Joshua Tree ~ Day 5 (by Matanah)

We’re in session! This is a guest post by NBTSC camper Matanah.

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We’re half way through camp already and it feels like yesterday was arrival day. It also feels as though we’ve been here for weeks and weeks, seamlessly adopting the camp life rhythm with only a hint of “beginning blues,” but luckily that has quickly been swept up in the breeze we’ve got that complements the delightful and abundant sun we have been sharing together in Joshua Tree. As is just one of the gleeful parallels that makes up the camp culture. Up with the sun, not a whole lot of us had risen before wake up call but there was excitement for the day’s rhythm and mood. Breakfast of egg quiche and oatmeal with giggles before we gathered for our morning meeting where Grace touched on the night’s event and the day’s schedule, there were some minor camper announcements and some silent laughter from the back before breaking for advisee group (mine happens to be by the pool, I’m getting used to this).

Check in went well, a couple campers are sick and on the mend but overall everyone slept well or had interesting dreams. In Nathen’s advisee group we’ve been clumping up by the wall to take pictures every day or so and this one invokes giggles and a little more closeness than the last.

A quiet day with some low-key workshops before the event this evening. Among the workshops was “The Future of Facts: What Happens to What We Think We Know w/Nathen” on the East balcony in the sun. It turned into a super goofy and enlightening conversation that delved into quantum physics and time relativity and heated debate (all in good fun of course). There was also a bigfoot discussion, a writing workshop, a workshop on the basics of juggling, not to mention sharks and minnows in the pool outside and the secret life of your uterus, which I thought was absolutely lovely (thank you Reanna).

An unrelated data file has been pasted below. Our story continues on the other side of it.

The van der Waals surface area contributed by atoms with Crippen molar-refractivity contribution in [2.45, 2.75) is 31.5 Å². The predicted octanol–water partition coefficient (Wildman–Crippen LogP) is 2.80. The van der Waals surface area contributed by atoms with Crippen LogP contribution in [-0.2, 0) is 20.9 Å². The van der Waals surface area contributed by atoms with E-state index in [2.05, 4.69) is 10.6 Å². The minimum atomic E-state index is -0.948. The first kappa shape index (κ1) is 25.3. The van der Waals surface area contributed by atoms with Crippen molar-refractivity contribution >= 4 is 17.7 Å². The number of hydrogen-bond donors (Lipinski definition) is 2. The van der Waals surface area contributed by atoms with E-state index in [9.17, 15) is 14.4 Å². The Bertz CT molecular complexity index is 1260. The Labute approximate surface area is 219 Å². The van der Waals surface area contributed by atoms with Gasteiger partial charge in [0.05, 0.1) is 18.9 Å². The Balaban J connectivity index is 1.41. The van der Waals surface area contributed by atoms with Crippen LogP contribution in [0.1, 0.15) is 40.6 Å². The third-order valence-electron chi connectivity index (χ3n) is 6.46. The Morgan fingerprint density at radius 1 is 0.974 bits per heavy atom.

In and around those was some down time for light ukulele playing and sweet sweet voices drifting through the camp. As well as room for long conversations and deep moments to share and keep for years into the future. And then LUNCH! Goddesslike pasta salad and garden salad and heavenly dressings like from a fairy tale a food lovers paradise to say the least (thank you kitchen staff my goodness your creations are the joy that is my life at camp).

During lunch the committee for Seeing Seen Scene met up to figure out how to set the mood for the night’s event. How to open it, what song to sing, how to open the space. It has been such a beautiful thing to be a part of not only an entirely new session of camp but to be a part of the session that kicks off a brand new event that has never been done before.

There was an interesting mix of excitement and uncertainty as we got ready to hold the first Seeing Seen Scene event, a place and a space to be witnessed and to witness each other for a night in whatever way we choose. I’m sure it has already found its way into the hearts of those that still feel a pang of loss for our much loved Trust Circle. May we have many more beautiful nights of sharing and being seen and being supported in whatever form we find it to be at camp.